Caitlin Moran has branded the lack of female working class British comedies “shameful” after Channel 4 cancelled her Raised By Wolves sitcom.  

Raised By Wolves

Together with her sister Caroline, The Times columnist has written a third series of the Big Talk-produced show, which was scrapped by the broadcaster earlier this week, and is confident of getting it into production after launching social media campaign #upthewolves.

Moran told Broadcast’s Talking TV podcast: “We were very aware it was the only sitcom about and written by working class women in Britain, which is pretty shameful given that the working classes are the funniest of all of the classes.”

She highlighted the difficulty for working class youngsters to enter the TV industry, compared to the middle classes “whose dads own a production company or work for Channel 4”.

However, she added she had faced bigger challenges than having a show axed.

“The first stage of grieving when you’ve had your sitcom cancelled is to usually go down to Soho House and bitch about it to other people who have had their shows cancelled,” she said.

“But we’re working class girls who have lived in a world where we had to bulk out our bolognese with frozen peas and kill rats in our bedroom with our shoes so the cancellation of a show compared to what we went through in our childhood is actually quite small beer.”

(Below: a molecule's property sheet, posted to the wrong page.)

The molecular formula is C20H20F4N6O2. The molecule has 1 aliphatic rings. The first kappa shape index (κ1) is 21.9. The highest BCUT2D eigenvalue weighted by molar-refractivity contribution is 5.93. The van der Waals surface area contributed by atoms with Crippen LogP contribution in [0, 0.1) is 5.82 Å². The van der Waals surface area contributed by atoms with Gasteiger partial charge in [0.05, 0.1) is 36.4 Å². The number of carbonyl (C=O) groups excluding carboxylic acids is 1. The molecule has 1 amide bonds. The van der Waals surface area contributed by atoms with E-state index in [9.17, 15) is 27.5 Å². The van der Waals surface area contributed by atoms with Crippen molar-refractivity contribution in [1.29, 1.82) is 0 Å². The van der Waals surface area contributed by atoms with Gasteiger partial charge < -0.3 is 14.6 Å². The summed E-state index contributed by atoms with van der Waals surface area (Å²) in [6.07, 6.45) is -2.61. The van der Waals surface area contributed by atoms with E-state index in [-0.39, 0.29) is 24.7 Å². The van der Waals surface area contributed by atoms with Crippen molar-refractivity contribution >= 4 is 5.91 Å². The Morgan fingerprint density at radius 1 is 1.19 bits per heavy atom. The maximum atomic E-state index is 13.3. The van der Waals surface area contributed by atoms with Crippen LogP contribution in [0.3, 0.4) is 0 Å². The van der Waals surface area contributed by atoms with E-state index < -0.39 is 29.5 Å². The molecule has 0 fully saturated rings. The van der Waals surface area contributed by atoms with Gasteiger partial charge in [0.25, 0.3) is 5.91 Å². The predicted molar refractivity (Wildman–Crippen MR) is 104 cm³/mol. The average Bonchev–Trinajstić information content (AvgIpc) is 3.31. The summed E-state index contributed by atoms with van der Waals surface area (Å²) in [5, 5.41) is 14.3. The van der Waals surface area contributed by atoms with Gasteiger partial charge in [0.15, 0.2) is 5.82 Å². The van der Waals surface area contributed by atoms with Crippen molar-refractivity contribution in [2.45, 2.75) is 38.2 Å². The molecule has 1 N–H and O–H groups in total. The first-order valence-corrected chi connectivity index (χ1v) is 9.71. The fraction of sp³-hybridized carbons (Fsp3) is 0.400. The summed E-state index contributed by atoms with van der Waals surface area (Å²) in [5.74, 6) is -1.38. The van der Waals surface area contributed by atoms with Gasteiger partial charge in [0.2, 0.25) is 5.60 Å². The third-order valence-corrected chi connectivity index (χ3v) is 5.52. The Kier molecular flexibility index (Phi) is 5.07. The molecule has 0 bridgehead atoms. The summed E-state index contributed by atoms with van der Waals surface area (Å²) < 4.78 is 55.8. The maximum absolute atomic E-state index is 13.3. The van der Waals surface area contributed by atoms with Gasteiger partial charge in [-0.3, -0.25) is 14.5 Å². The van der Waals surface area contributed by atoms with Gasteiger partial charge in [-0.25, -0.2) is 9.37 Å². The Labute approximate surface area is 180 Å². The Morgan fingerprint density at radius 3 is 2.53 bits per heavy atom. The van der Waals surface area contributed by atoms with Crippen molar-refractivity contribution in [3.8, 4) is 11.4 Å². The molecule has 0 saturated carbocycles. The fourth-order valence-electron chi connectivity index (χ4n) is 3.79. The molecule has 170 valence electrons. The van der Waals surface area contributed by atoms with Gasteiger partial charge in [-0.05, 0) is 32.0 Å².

Wolves death

Raised By Wolves was “killed” after two series; the first run averaged a consolidated audience of 1.3m (6.3%) while the second series pulled in 1.2m (6.2%).

It opened in a Monday 10pm slot in March 2015 with 1.8m and is C4’s third most-popular comedy since January 2015, ahead of the likes of Catastrophe and Friday Night Dinner.

Moran said she was told about the decision not to commission a third series last week. “Channel 4 said it hadn’t done as well as they had wanted it to do, which was a surprise to us because in that slot it outperformed everything else.”

The How To Be A Woman author said that she was particularly proud of the show’s mainly female crew, led by producers Kate Crowther and Caroline Norris.

Raised By Wolves tells the semi-autobiographical story of the Midlands upbringing of Moran, with Helen Monks starring as the fictional Germaine Garry.

“Germaine is 16 years old and she’s been horny for about three years, we can’t end the series with her still a virgin, so we fight on to let her lose her cherry,” she added.


Caitlin Moran appears as part of this week’s Talking TV podcast

The full edition will be published later today